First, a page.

...The report says drastically reducing poverty in its many guises - hunger, illiteracy, disease - is "utterly affordable." To fulfill this goal, industrial nations would need to double aid to poor countries, to one-half of 1 percent of national incomes, from one-quarter of 1 percent.Prof. Sachs is the director of the Earth Institute at Columbia. The details of their 10 point plan are linked here. It looks to me like they've covered all the bases;
"We're talking about rich countries committing 50 cents out of every $100 of income to help the poorest people in the world get a foothold on the ladder of development," said Prof. Jeffrey D. Sachs of Columbia University, who was appointed by Secretary General Kofi Annan in 2002 to head what is being called the United Nations Millennium Project...
...The UN Millennium Project is a three-year initiative conceived of by the United Nations to analyze policy options and develop a plan of implementation for achieving the Millennium Development Goals. The Millennium Development Goals (MDGs) are a set of clear targets for reducing poverty, hunger, disease, illiteracy, environmental degradation, and discrimination against women by 2015. These goals were adopted by world leaders at the United Nations Millennium Summit in September 2000.There are critics of the plan, however, as noted by the Times;
In order to identify the operational priorities, organizational means of implementation, and financing structures necessary to achieve the MDGs, ten thematically-orientated task forces have been formed.
Task Force 1 on Poverty and Economic Development
Task Force 2 on Hunger
Task Force 3 on Education and Gender Equality
Task Force 4 on Child Health and Maternal Health
Task Force 5 on HIV/AIDS, Malaria, TB, Other Major Diseases, and Access to Essential Medicines
Task Force 6 on Environmental Sustainability
Task Force 7 on Water and Sanitation
Task Force 8 on Improving the Lives of Slum Dwellers
Task Force 9 on Open, Rule-Based Trading Systems
Task Force 10 on Science, Technology and Innovation
...William Easterly, an economics professor at New York University, said an incremental approach with more modest goals - for example, prevention of childhood deaths from measles through vaccination - would have been more effective than that of the report.Exactly. We need to act now, and not allow ourselves to get sidetracked by another Great Adventure. We have the opportunity to save millions of lives.
"Its approach is a sort of utopian central planning by global bureaucrats, a crash program like a Great Leap Forward for poor countries," he said. "This will not work any better than central planning by bureaucrats has worked anywhere else, which is to say not at all."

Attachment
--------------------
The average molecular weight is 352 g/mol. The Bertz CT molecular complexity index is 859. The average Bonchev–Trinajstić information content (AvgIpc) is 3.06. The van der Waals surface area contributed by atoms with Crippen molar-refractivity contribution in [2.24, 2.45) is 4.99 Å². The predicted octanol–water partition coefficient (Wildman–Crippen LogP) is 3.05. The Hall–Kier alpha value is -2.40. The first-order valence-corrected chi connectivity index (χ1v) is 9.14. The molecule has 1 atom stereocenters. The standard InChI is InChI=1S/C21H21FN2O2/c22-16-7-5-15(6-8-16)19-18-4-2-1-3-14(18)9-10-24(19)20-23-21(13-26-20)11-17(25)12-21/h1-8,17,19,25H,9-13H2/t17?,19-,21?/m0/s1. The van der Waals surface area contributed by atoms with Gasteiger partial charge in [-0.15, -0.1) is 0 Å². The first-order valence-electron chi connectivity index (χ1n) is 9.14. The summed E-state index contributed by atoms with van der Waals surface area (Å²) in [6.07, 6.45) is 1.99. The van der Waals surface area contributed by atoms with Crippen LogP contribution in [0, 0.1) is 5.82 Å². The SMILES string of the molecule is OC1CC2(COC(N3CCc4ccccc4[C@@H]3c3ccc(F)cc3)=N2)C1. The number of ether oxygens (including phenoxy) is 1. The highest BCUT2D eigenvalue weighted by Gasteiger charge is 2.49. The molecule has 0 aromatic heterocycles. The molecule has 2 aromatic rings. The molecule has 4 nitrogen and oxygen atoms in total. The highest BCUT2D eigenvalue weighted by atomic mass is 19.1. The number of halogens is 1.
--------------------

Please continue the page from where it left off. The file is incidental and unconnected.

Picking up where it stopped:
But Prof. Dani Rodrik, a Harvard University economist, said that while the plan required what he called "a huge leap of faith" that poor countries could handle sharply higher flows of aid, it was worth a gamble, especially because the increased amount of aid proposed is such a small share of rich countries' national incomes.
"It has the potential of making a difference in a number of countries that take this opportunity and put it to good use," he said. "One has to ask the question: If not this, what else?"
So what's the bottom line? What's it going to cost us? The Guardian offers a good summary of the numbers;
...The report lists 10 key recommendations for action, one of which is that rich countries increase their overseas development aid to 0.7% of GDP by 2015 from an average of 0.25% today.Yes, you read that correctly; out of the largest economies, the US comes in last. The old cliche about learning much about a person's priorities by looking at their bank statement is true. The bank statement of the US reveals a nation preoccupied with military adventures. Here is what Prof. Sachs has to say about such a priority;
Only a handful of countries such as Denmark and the Netherlands have achieved the 0.7% target although Britain, Belgium, France, Finland and Ireland have pledged to do so. The United States and Japan - the world's two largest economies - only spend 0.15% and 0.2% respectively on aid.
...What we learned is easily summarized. For every major problem -- hunger, illiteracy, malnutrition, malaria, AIDS, drought and so forth -- there are proven and affordable solutions. These investments would strengthen the private sector and economic growth, but they require global partnership between the world's rich and poor countries. Most important, the world's richest countries need to do much more to help the poorest countries fight disease, educate their children and protect the environment.Sounds like a voice of sanity in the midst of a world gone mad, doesn't it? The plan looks good, and the media seems to be picking up on this story. Now the question is; how do we build a fire under Washington about this, and keep it fueled for the next 10 years?
The United States, for example, currently spends around $450 billion each year on its military, but less than $15 billion in development aid. This is a mistake, because only shared prosperity -- not military approaches alone -- can make America truly safe and the planet secure...